The small band picks its way through high grass and thorny catclaw. The youngest of the group is an 11 year old boy, his right shoulder is getting tired so he switches his German made Mauser rifle to his left and shifts his pack; the bandelier of ammunition rattling against his chest. It’s a cool winter morning and the group is both happy and anxious to return home. They’ve labored in the blazing hot cotton fields and citrus orchards of Arizona to buy the rifles and ammunition they are carrying, and they’re glad to be done with the brutally hard work. But they know that in Sonora they will be hunted. As soon as they cross the border they are entering a warzone, and if they are caught they know the consequence. One of the older men adjusts his new sandals. The night before they had cut the skin from a cow to make them. The man put his foot on the cow’s hide and cut the form from the flesh, then made a small slit to string rawhide through for a strap. It was dangerous for them to do this, and any rancher who came across the cow would know exactly what the sandal shapes cut from it meant. But it was better than walking barefoot, and they’d seen no one when they crossed north three months before. The boy cast his gaze back towards Atascosa Peak rising above the valley, and wondered how far they were from Sonora. As his mind drifted, a sharp whisper suddenly went through the group. Somebody spotted soldiers. Had the Mexican army crossed the border to find them? The group quickened its pace, moving off the ridgeline and down into an oak lined draw where they’d be harder to see. The leader of the group told them to abandon their packs and take only the weapons and ammunition.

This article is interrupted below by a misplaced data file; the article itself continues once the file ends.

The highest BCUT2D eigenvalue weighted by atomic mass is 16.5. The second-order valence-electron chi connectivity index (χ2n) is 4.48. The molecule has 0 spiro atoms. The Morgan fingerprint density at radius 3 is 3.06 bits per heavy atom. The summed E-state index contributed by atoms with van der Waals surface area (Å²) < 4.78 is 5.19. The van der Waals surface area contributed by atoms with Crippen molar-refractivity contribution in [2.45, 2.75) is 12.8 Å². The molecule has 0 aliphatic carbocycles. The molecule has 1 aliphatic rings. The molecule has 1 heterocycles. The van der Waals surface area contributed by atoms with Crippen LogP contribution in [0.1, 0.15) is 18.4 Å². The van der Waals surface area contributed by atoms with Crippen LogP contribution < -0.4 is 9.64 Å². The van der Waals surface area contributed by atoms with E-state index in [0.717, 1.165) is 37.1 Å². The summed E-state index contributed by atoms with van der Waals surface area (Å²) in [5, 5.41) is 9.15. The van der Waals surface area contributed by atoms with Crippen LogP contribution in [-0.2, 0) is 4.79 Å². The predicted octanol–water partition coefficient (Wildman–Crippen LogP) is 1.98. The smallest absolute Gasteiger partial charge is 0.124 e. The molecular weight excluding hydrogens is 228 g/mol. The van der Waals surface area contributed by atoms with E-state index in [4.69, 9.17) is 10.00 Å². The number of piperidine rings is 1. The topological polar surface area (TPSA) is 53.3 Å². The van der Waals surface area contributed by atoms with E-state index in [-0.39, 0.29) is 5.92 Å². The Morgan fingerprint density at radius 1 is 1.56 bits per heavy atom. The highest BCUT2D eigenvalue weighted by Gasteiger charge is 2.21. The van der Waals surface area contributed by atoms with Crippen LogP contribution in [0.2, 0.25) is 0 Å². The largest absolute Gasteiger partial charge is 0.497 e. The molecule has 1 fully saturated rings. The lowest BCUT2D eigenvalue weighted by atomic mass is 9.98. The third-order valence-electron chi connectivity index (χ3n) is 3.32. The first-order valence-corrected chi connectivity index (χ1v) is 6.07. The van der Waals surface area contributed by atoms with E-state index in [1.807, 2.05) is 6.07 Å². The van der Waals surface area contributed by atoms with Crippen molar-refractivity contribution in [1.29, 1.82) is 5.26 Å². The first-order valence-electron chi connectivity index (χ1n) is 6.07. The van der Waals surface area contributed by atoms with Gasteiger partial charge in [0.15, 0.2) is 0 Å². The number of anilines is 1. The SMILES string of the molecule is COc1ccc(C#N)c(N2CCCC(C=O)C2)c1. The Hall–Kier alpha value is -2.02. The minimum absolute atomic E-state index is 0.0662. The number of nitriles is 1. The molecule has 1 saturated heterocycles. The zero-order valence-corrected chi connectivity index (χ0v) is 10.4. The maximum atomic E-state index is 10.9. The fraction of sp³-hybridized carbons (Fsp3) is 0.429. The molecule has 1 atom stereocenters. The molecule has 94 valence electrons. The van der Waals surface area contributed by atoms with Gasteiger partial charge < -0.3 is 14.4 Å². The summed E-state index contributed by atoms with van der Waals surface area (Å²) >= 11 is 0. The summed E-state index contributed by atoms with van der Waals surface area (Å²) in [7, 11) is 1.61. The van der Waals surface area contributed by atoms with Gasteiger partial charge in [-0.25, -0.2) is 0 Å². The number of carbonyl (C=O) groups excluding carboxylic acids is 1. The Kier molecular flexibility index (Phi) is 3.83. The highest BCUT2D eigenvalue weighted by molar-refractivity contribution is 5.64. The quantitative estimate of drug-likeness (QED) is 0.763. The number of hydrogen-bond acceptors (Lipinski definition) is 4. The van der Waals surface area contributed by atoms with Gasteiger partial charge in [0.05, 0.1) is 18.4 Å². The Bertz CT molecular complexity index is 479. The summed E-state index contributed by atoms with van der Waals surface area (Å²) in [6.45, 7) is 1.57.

They moved as silently as possible, but behind them they could hear the sound of horses whinnying as they approached closer, and then the noise of the soldiers dismounting and advancing towards them. The leader of the group told 20 of the 30 men to take most of the ammunition and head south as fast as possible. 10 stayed behind, including the boy. He hid his small frame behind an oak tree and waited, trying not to exhale too loudly. The crunching of fallen leaves under cavalry boots was getting louder. With a shout the men around him began firing. This was his first fight. He levelled his rifle, almost as tall as him, as blue coated soldiers dove behind boulders and trees, and pulled the trigger. His shot went high and the recoil hurt his shoulder, but he worked the bolt and fired again. The leader of his group was sprinting from a tree to a large rock, when a bullet struck one of the rounds he carried in a belt around his chest. He was temporarily engulfed in a flash of light but held to the granite stone to keep his footing. The men fired and moved, slowing the pursuit of the cavalrymen. It had been long enough for the others to get away, so one man popped up and began waving his hands in surrender. The blue coats cautiously moved in, weapons raised. As they got nearer the boy saw that these were not Mexican soldiers, they were mostly black, with one or two white men who looked like officers. These were U.S. cavalry. The now surrounded Yaquis breathed a collective sigh of relief. At least capture by the Americans meant prison or labor, and not instant death.